Former Ada County employee’s wrongful firing suit headed for trial

Ada County Commissioners Dave Case, left, and Jim Tibbs at their swearing-in ceremony on Jan. 14, 2013, at the Ada County Courthouse.
Ada County Commissioners Dave Case, left, and Jim Tibbs at their swearing-in ceremony on Jan. 14, 2013, at the Ada County Courthouse. Idaho Statesman file

A trial is set for March 6 on the whistleblower complaint filed by Rich Wright, a former director of Ada County’s Department of Administration.

A former TV journalist and Boise police spokesman, Wright served as Ada County spokesman from 2006 to 2008, when he was promoted to lead the administration department. He was fired Jan. 15, 2013, the day after newly elected commissioners Dave Case and Jim Tibbs were sworn into office.

Wright filed a $1.5 million complaint, claiming that he was fired, in part, for ordering an investigation into allegations that a manager with the commissioners’ office was harassing employees. He alleges commissioners retaliated because the employee, who ultimately resigned, was a friend of former Ada County Commissioner Vern Bisterfeldt and participated in Case’s and Tibbs’ 2012 election campaigns for commissioner.

According to the complaint, Case told Wright there were no performance issues with his work and his position was being eliminated as part of a reorganization. Wright’s position was the only position cut.

A district judge granted the county’s request for summary judgment and dismissed the case in January 2015, saying Wright’s claims did not fall under the Whistleblower Act. Wright appealed to the Idaho Supreme Court, which upheld part of the ruling but sent the case back to trial court on other parts.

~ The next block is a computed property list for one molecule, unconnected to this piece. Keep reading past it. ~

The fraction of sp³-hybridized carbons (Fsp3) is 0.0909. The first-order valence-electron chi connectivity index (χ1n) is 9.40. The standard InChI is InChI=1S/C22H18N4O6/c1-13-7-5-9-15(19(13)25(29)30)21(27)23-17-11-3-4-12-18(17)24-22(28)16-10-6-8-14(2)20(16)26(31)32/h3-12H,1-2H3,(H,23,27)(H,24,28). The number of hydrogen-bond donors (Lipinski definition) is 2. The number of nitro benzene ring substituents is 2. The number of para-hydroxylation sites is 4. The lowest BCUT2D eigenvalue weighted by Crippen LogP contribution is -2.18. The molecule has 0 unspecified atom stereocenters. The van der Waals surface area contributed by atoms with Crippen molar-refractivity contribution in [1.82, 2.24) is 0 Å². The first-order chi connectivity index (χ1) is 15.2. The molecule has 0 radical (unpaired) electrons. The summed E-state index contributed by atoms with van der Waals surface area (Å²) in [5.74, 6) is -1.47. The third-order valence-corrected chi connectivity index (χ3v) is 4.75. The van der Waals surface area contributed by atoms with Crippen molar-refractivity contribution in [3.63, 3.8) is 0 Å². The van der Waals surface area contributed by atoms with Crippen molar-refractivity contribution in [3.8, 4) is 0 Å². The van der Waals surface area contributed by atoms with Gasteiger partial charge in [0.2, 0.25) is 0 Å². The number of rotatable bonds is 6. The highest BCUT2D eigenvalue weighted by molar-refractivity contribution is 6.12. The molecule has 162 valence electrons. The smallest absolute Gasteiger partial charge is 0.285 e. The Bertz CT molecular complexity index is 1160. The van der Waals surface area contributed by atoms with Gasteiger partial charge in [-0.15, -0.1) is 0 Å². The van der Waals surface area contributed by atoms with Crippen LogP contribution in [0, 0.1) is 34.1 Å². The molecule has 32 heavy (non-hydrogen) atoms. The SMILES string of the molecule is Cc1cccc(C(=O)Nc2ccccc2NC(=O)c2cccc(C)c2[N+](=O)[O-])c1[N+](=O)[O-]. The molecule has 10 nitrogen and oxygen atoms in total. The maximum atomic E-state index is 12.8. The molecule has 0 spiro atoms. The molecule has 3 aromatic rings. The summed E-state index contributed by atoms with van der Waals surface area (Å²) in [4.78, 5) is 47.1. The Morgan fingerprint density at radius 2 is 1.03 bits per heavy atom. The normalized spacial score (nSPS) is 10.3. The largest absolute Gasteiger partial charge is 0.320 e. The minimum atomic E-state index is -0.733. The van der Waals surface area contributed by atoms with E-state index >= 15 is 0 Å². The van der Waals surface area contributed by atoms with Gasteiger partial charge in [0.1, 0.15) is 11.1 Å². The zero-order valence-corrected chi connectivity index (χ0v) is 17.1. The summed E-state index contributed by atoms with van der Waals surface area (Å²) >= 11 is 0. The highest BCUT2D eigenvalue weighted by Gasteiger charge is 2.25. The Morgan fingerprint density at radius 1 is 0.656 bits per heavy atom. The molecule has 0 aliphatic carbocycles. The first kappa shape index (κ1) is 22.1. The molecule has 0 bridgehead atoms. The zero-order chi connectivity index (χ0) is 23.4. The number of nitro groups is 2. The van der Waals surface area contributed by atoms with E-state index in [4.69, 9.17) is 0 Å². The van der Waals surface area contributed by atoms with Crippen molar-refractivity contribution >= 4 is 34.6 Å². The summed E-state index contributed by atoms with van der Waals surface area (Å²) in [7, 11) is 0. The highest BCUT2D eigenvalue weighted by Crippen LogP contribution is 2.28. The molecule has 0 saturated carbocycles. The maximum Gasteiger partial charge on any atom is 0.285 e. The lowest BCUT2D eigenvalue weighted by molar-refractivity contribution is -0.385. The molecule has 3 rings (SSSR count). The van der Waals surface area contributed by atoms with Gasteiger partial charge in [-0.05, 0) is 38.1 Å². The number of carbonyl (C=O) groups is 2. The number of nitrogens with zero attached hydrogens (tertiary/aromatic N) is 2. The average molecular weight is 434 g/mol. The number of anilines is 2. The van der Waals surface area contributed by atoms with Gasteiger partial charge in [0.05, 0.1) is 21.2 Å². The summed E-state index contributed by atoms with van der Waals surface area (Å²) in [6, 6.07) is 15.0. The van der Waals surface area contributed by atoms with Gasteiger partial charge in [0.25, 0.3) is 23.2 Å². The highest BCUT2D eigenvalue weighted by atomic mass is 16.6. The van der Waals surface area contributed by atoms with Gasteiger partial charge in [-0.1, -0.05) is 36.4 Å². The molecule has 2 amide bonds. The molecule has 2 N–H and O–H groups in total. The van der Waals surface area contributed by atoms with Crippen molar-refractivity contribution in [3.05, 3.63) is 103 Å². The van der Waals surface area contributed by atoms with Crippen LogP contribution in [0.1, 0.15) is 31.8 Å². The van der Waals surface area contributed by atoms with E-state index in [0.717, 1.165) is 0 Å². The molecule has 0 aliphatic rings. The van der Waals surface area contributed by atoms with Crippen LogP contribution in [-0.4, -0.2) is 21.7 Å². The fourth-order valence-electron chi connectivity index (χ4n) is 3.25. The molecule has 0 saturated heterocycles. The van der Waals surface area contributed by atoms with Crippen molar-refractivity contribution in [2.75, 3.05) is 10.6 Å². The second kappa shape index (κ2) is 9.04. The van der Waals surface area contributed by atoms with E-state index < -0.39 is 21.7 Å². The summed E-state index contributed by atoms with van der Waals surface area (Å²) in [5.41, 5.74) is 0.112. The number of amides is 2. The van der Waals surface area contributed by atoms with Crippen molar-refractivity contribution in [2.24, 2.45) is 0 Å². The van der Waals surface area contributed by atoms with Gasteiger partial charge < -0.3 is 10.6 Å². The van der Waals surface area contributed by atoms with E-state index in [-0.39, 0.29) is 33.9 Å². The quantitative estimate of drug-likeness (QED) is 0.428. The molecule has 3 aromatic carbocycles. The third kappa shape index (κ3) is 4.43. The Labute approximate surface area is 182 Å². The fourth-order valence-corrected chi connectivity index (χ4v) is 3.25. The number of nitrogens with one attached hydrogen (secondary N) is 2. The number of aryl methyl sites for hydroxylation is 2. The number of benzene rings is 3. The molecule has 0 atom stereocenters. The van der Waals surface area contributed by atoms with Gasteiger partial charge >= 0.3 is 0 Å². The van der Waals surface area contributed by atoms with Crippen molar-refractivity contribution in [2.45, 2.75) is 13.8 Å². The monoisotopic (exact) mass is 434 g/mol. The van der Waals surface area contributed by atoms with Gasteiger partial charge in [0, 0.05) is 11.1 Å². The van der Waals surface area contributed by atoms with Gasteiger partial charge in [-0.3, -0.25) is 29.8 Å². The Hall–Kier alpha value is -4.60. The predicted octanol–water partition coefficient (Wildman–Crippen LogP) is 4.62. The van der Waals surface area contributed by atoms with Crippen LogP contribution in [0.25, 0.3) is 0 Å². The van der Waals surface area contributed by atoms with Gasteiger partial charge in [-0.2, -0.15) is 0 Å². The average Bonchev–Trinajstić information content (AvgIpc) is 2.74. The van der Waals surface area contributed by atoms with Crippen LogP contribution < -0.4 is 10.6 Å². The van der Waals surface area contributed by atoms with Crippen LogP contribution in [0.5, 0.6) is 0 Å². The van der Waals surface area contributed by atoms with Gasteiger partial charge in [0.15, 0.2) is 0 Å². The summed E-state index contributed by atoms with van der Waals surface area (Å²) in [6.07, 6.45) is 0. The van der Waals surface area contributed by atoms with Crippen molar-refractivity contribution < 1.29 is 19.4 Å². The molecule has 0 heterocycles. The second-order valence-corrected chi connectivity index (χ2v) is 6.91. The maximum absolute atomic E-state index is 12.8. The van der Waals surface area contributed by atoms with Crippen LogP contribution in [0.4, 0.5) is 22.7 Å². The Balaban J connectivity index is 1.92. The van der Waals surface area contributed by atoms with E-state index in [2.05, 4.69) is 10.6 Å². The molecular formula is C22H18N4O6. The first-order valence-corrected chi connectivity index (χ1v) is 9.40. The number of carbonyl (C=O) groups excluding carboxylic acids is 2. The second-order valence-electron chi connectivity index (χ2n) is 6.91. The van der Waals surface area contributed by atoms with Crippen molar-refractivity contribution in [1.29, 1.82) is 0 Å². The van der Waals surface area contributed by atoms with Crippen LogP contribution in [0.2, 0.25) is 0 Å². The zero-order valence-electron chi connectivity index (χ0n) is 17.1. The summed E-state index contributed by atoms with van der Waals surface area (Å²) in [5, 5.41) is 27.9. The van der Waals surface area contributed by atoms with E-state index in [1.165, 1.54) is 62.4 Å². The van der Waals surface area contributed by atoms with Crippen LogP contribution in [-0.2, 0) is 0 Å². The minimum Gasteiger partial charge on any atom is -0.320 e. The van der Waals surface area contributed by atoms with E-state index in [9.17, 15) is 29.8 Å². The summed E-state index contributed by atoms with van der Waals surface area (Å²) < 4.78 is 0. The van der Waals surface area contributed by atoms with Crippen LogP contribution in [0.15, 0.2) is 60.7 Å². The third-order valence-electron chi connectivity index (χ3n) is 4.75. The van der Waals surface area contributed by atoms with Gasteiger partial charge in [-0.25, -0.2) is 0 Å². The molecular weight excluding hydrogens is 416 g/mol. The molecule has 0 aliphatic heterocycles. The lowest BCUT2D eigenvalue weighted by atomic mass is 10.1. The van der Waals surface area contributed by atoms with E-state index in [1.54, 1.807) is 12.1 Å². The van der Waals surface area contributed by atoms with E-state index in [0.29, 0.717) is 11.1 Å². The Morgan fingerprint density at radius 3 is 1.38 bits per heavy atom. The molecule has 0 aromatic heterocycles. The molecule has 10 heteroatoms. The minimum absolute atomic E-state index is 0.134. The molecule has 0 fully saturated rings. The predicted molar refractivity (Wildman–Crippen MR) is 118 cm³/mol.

“I am very encouraged by the Supreme Court’s recent ruling in my favor,” Wright told the Statesman. “I look forward to telling my story to a jury. I was retaliated against and fired for ordering an employment investigation against a close personal friend and campaign worker for Commissioners Case and Tibbs. What happened to me shouldn’t ever happen to anyone.”

Case and Tibbs did not respond to a request for comment. County spokeswoman Kate McGwire said, “Ada County does not comment on pending litigation.”

County officials have said Wright’s firing was legal because he was an at-will employee who could be terminated without cause. After the Supreme Court decision, the county said in a news release: “Ada County Commissioners adamantly disagree with the facts as Mr. Wright has asserted them.”

By November 2014, the county had spent $100,558 defending the lawsuit. Updated costs were not immediately available on Friday, according to the county.

The case will be heard by Fourth District Judge George Carey.

Cynthia Sewell: 208-377-6428, @CynthiaSewell

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